Getting Back on Track

Getting Back on Track

“So are you back on track?” my cousin asked me today.

Between summer vacation, getting kids adjusted to school, traveling for work and a family bar mitzvah, I feel like routine has been elusive.

As I answered “we are getting there,” I was struck with the following thought.

The only reason I feel a need to get back on track is because I believe that there is an idea of being off track (which sort of implies a if off track is bad and on track is good).

If I wasn’t wedded to what “on track” looks like (schedule, routine, everything running smoothly), then I might not be as bothered when things are “off track.”

I’m struck with how I just made up the parameters and guide posts for what’s on or off track. If those parameters were more fluid, more flexible, not as set in stone, the contrast between the two experiences wouldn’t create distress.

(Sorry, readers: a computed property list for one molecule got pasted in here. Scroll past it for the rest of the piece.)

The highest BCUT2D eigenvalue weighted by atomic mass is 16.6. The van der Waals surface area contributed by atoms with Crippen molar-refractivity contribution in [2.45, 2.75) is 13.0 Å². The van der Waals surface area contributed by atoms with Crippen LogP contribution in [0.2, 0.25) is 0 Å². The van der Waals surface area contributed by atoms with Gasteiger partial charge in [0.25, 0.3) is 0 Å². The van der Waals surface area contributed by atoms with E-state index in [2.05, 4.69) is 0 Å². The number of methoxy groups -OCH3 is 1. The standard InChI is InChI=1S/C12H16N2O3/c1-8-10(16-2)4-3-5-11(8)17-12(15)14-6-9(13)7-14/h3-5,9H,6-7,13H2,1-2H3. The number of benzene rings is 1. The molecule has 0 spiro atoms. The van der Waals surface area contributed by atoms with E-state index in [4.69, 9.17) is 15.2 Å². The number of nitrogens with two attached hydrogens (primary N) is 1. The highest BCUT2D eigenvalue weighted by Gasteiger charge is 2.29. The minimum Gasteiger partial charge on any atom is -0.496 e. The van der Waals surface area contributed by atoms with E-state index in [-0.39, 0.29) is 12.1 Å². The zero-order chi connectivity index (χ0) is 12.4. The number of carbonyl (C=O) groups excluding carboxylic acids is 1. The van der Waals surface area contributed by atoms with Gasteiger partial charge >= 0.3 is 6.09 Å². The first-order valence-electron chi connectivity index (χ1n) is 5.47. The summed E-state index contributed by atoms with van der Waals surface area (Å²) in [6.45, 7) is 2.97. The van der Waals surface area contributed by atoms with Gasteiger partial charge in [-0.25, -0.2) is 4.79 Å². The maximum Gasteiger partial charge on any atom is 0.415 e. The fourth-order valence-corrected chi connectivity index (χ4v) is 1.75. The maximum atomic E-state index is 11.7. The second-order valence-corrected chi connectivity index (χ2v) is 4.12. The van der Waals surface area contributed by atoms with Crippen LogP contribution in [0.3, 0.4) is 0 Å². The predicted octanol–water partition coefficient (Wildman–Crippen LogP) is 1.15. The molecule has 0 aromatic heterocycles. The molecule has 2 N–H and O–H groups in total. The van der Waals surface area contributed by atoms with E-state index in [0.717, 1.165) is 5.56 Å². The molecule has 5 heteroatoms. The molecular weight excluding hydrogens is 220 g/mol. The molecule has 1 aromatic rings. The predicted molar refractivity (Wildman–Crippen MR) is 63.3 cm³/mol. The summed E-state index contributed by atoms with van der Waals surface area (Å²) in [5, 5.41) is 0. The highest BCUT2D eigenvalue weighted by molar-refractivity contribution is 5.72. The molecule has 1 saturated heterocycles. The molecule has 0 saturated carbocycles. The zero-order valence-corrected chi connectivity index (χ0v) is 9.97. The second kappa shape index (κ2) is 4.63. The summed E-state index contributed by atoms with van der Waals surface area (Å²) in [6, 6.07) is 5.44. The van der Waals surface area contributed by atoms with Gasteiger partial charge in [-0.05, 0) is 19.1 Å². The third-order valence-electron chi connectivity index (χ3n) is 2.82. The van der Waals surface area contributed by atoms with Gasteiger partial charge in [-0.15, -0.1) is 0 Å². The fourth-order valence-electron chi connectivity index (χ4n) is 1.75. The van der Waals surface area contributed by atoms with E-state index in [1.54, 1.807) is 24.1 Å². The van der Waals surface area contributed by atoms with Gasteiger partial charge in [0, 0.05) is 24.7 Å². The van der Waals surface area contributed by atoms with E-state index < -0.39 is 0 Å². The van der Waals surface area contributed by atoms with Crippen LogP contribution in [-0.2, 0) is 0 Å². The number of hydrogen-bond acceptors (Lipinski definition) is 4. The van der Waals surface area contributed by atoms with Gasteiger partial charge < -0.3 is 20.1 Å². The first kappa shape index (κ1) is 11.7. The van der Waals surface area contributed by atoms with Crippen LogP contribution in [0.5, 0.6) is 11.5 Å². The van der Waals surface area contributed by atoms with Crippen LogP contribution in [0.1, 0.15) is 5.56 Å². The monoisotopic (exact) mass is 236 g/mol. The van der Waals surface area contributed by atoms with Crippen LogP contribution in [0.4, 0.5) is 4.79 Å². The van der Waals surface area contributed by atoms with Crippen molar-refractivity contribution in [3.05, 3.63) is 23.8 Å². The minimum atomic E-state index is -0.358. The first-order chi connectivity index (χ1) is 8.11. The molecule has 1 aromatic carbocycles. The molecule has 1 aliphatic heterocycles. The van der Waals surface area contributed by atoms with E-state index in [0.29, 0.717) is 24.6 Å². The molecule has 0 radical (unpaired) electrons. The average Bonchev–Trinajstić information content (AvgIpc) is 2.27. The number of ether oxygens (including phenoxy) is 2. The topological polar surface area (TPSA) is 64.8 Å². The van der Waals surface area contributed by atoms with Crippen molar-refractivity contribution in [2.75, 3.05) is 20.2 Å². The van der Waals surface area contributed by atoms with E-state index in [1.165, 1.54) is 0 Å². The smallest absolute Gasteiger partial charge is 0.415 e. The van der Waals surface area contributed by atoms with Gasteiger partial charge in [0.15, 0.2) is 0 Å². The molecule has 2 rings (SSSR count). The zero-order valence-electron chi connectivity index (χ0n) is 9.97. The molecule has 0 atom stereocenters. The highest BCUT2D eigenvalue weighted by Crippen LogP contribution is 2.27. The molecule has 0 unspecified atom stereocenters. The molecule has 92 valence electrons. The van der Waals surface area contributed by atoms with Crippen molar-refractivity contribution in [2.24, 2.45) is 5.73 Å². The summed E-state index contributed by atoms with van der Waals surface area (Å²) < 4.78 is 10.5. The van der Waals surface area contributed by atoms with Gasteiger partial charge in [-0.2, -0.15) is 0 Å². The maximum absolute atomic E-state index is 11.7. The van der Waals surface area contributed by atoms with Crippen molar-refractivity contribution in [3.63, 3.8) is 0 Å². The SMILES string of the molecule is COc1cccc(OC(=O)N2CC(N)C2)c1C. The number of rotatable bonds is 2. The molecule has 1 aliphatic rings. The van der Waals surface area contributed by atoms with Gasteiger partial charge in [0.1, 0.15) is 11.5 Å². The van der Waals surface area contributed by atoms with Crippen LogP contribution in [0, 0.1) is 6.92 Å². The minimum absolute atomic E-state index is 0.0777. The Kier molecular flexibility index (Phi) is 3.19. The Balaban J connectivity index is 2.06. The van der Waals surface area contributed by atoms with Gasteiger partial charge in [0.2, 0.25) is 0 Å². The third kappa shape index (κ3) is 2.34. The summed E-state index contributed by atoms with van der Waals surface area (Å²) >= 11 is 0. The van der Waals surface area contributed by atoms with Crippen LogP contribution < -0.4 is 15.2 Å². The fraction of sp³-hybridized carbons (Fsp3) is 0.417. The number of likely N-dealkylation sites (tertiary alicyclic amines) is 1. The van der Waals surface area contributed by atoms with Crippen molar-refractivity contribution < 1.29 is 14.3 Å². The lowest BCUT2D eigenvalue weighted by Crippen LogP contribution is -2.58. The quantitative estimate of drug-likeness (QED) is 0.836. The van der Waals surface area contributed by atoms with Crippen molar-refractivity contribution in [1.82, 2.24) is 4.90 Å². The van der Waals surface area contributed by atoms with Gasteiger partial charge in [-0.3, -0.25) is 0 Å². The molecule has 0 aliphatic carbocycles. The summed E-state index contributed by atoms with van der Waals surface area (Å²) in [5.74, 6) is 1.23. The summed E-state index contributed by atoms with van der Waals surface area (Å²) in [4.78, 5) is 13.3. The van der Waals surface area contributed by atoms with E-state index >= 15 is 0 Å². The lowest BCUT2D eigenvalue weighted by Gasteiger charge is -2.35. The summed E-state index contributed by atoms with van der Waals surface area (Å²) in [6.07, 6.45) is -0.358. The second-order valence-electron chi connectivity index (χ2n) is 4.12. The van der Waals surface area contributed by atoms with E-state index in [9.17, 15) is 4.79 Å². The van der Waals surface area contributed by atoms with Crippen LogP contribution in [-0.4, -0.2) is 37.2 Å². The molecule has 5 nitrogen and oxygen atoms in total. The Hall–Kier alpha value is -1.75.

Distress is experienced because of my expectations (how long it should or shouldn’t take to get back on track, what running smoothly or lack of routine means) and my beliefs (there is a track to get back on in the first place, being off track is a problem).

Once I let go of these ideas, distress vanishes. Space opens up. The track just looks like life unfolding as G-d runs the world and I get to be a passenger in His car on the road.

Ride The Wave

By Aviva Barnett, MSW

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with peace of mind.

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